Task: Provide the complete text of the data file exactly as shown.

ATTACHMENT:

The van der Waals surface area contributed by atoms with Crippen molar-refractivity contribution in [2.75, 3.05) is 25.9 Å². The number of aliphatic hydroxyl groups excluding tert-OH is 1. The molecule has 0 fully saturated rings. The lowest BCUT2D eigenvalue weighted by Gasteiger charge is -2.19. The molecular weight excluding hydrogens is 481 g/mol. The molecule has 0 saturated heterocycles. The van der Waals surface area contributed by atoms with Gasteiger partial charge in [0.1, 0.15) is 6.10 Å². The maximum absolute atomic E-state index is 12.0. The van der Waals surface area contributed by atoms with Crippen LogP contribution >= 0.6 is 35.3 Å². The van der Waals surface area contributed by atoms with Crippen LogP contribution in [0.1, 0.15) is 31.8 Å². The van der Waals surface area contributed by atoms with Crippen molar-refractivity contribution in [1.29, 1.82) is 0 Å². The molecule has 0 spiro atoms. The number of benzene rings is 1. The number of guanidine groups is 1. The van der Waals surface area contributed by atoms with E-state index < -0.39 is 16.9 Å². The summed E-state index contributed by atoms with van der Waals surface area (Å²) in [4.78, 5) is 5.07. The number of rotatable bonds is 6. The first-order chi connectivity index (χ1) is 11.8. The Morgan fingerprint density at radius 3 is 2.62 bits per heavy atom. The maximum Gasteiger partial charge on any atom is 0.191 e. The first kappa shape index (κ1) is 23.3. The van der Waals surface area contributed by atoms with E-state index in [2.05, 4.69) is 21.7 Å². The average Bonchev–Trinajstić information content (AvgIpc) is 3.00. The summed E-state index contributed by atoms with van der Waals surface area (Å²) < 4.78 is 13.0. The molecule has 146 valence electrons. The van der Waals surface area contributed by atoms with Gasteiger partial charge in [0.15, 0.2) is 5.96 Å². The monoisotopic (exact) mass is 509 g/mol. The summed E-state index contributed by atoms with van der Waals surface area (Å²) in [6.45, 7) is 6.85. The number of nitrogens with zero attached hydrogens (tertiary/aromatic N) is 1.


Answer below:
The van der Waals surface area contributed by atoms with Crippen molar-refractivity contribution in [2.75, 3.05) is 25.9 Å². The number of aliphatic hydroxyl groups excluding tert-OH is 1. The molecule has 0 fully saturated rings. The lowest BCUT2D eigenvalue weighted by Gasteiger charge is -2.19. The molecular weight excluding hydrogens is 481 g/mol. The molecule has 0 saturated heterocycles. The van der Waals surface area contributed by atoms with Gasteiger partial charge in [0.1, 0.15) is 6.10 Å². The maximum absolute atomic E-state index is 12.0. The van der Waals surface area contributed by atoms with Crippen LogP contribution >= 0.6 is 35.3 Å². The van der Waals surface area contributed by atoms with Crippen LogP contribution in [0.1, 0.15) is 31.8 Å². The van der Waals surface area contributed by atoms with Crippen molar-refractivity contribution in [1.29, 1.82) is 0 Å². The molecule has 0 spiro atoms. The number of benzene rings is 1. The number of guanidine groups is 1. The van der Waals surface area contributed by atoms with E-state index < -0.39 is 16.9 Å². The summed E-state index contributed by atoms with van der Waals surface area (Å²) in [4.78, 5) is 5.07. The number of rotatable bonds is 6. The first-order chi connectivity index (χ1) is 11.8. The Morgan fingerprint density at radius 3 is 2.62 bits per heavy atom. The maximum Gasteiger partial charge on any atom is 0.191 e. The first kappa shape index (κ1) is 23.3. The van der Waals surface area contributed by atoms with E-state index in [2.05, 4.69) is 21.7 Å². The average Bonchev–Trinajstić information content (AvgIpc) is 3.00. The summed E-state index contributed by atoms with van der Waals surface area (Å²) < 4.78 is 13.0. The molecule has 146 valence electrons. The van der Waals surface area contributed by atoms with Gasteiger partial charge in [0.15, 0.2) is 5.96 Å². The monoisotopic (exact) mass is 509 g/mol. The summed E-state index contributed by atoms with van der Waals surface area (Å²) in [6.45, 7) is 6.85. The number of nitrogens with zero attached hydrogens (tertiary/aromatic N) is 1.